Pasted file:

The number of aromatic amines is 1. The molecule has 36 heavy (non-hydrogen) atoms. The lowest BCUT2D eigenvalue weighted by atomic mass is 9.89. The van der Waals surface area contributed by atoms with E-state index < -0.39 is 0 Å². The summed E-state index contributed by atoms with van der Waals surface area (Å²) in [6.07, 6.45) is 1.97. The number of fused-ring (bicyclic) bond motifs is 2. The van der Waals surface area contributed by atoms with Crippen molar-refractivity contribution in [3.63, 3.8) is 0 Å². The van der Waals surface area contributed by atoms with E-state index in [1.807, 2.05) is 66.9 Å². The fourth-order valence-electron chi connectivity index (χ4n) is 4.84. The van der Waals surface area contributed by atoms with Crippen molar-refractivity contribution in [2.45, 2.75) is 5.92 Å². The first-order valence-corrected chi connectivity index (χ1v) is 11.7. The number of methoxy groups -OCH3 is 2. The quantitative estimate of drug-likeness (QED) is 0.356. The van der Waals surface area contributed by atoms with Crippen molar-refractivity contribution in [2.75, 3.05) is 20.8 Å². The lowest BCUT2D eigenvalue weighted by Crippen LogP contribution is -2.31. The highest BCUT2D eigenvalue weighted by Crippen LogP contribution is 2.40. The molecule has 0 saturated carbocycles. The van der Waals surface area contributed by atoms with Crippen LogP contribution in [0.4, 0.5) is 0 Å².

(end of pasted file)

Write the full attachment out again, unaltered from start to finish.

The number of aromatic amines is 1. The molecule has 36 heavy (non-hydrogen) atoms. The lowest BCUT2D eigenvalue weighted by atomic mass is 9.89. The van der Waals surface area contributed by atoms with E-state index < -0.39 is 0 Å². The summed E-state index contributed by atoms with van der Waals surface area (Å²) in [6.07, 6.45) is 1.97. The number of fused-ring (bicyclic) bond motifs is 2. The van der Waals surface area contributed by atoms with Crippen molar-refractivity contribution in [3.63, 3.8) is 0 Å². The van der Waals surface area contributed by atoms with E-state index in [1.807, 2.05) is 66.9 Å². The fourth-order valence-electron chi connectivity index (χ4n) is 4.84. The van der Waals surface area contributed by atoms with Crippen molar-refractivity contribution in [2.45, 2.75) is 5.92 Å². The first-order valence-corrected chi connectivity index (χ1v) is 11.7. The number of methoxy groups -OCH3 is 2. The quantitative estimate of drug-likeness (QED) is 0.356. The van der Waals surface area contributed by atoms with Crippen molar-refractivity contribution in [2.75, 3.05) is 20.8 Å². The lowest BCUT2D eigenvalue weighted by Crippen LogP contribution is -2.31. The highest BCUT2D eigenvalue weighted by Crippen LogP contribution is 2.40. The molecule has 0 saturated carbocycles. The van der Waals surface area contributed by atoms with Crippen LogP contribution in [0.4, 0.5) is 0 Å².